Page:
In addition, he was a prodigious and influential author who penned 20 books and more than 400 scholarly articles. His books included Psychotherapy and Psychoanalysis: Theory, Practice, Research (1975), Becoming a Psychoanalyst (1981), Forty-Two Lives in Treatment (1986), The Talking Cures: The Psychoanalyses and the Psychotherapies (1995), Lay Analysis: Life Inside the Controversy (1998), Psychoanalysis: Clinical and Theoretical (1999), and Psychoanalysis: Education, Research, Science, and Profession (2003). In recognition of his outstanding contributions to the field of psychoanalysis, he received the prestigious Sigourney Award in 1991.
Free tickets now available online
This Wallerstein Lecture is free and open to the public, but is geared towards a professional audience. It will also be streamed live online via Zoom. Registration is required. For further information, visit psychiatry.ucsf.edu/wallerstein or email [email protected].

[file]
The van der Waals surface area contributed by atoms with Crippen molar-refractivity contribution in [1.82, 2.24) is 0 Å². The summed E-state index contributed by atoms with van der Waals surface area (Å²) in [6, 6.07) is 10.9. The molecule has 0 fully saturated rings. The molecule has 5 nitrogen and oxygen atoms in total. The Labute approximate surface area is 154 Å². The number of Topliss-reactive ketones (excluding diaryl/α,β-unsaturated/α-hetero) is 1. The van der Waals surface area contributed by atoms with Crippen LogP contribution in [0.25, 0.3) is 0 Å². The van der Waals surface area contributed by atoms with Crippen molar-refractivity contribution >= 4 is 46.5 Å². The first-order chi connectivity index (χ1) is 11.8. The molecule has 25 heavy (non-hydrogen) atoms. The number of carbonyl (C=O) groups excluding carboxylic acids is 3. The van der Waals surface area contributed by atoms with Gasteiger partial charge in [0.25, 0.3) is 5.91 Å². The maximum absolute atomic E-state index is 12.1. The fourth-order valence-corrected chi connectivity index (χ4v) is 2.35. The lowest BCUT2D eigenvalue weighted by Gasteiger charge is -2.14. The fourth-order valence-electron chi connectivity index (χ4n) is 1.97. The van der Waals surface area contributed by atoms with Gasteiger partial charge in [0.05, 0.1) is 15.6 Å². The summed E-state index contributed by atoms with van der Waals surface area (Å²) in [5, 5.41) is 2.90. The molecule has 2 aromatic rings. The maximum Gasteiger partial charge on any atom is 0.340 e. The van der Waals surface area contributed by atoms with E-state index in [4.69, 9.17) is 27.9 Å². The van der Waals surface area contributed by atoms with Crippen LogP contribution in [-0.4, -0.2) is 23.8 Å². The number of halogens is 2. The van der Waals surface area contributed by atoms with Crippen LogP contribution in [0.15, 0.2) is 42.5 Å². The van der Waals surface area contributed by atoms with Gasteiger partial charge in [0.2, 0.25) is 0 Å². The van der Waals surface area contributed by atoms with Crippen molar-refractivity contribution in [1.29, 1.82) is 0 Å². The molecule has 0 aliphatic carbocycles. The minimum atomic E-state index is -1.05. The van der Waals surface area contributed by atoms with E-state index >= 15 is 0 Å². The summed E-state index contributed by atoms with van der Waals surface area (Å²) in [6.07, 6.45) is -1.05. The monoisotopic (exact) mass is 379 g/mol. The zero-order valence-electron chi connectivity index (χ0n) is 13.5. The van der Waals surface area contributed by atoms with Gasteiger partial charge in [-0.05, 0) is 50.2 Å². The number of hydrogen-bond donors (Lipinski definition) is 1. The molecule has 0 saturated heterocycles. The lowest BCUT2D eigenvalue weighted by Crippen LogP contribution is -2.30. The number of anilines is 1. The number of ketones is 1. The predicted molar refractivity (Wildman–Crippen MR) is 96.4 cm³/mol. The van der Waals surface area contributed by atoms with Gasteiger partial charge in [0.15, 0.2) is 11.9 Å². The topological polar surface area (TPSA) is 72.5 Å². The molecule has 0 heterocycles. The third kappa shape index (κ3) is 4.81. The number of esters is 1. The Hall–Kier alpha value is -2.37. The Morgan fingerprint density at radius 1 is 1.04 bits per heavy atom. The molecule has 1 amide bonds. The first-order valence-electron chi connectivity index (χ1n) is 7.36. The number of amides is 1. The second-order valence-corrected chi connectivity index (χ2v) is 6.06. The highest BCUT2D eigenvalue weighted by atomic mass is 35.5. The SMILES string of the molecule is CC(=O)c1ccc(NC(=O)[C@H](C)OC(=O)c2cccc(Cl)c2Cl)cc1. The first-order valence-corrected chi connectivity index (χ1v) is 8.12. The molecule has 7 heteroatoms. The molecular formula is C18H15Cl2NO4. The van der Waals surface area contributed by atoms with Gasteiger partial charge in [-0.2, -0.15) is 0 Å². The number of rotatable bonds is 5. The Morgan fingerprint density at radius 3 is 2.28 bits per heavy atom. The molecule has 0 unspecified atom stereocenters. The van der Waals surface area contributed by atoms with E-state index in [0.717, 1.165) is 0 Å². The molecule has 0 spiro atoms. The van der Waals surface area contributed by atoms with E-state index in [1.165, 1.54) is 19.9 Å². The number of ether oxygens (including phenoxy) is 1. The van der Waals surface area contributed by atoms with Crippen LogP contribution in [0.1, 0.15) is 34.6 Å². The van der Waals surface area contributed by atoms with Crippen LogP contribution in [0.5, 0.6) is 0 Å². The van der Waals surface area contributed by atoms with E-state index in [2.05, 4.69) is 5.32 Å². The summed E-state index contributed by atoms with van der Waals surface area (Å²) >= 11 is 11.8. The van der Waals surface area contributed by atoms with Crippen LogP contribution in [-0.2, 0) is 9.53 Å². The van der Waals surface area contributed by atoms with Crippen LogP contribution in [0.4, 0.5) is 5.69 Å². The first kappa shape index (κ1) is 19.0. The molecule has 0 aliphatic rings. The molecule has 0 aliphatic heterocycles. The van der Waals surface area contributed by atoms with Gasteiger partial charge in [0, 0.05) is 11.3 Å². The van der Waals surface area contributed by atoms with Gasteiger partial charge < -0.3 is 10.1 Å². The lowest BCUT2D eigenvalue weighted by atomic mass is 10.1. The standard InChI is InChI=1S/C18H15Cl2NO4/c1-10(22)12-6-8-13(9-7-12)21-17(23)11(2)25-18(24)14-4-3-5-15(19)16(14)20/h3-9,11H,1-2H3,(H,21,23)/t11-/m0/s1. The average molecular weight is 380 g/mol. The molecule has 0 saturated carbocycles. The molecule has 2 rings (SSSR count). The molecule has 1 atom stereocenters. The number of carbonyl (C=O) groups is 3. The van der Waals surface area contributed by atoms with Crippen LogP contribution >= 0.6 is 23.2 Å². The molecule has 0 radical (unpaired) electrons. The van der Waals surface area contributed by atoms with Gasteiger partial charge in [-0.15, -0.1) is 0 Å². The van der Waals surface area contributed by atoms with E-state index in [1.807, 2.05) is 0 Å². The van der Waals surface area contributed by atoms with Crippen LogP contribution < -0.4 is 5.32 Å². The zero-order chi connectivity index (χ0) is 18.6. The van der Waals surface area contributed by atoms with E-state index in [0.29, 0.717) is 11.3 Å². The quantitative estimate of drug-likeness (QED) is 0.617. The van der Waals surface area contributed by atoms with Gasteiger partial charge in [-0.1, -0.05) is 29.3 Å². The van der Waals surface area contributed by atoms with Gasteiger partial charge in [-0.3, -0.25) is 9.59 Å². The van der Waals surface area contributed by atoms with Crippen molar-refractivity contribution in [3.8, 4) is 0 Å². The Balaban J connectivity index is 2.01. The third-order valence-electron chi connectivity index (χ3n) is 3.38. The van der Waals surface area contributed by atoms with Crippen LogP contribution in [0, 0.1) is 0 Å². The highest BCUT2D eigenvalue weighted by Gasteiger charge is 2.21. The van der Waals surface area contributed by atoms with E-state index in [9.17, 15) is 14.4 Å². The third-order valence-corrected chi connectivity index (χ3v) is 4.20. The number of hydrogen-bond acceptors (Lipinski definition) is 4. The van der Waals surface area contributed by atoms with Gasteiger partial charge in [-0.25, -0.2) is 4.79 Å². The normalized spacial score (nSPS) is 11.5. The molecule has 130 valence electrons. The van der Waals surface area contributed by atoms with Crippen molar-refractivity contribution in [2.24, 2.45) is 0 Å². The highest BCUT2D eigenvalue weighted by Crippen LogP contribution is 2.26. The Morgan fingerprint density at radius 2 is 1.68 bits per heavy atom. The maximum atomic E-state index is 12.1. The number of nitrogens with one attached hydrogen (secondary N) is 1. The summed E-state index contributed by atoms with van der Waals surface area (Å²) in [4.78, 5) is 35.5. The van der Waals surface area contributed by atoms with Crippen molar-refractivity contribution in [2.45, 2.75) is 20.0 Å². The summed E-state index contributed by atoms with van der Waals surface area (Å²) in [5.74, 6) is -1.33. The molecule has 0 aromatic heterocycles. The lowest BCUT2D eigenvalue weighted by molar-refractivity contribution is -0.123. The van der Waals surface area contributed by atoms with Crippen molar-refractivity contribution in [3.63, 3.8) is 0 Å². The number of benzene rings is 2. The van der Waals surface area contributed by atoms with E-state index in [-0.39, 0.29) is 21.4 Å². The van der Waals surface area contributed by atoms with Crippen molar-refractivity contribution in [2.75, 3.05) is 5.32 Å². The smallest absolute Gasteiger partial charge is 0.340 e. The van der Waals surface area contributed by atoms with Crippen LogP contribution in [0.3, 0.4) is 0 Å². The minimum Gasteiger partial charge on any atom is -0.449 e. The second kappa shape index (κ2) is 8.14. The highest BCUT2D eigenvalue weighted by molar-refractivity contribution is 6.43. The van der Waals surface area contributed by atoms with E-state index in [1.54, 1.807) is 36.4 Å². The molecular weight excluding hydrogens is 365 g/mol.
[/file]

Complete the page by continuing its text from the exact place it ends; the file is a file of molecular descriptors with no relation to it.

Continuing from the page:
About UCSF Psychiatry and Behavioral Sciences
The UCSF Department of Psychiatry and Behavioral Sciences and the Langley Porter Psychiatric Institute are among the nation's foremost resources in the fields of child, adolescent, adult, and geriatric mental health. Together they constitute one of the largest departments in the UCSF School of Medicine and the UCSF Weill Institute for Neurosciences, with a mission focused on research (basic, translational, clinical), teaching, patient care, and public service.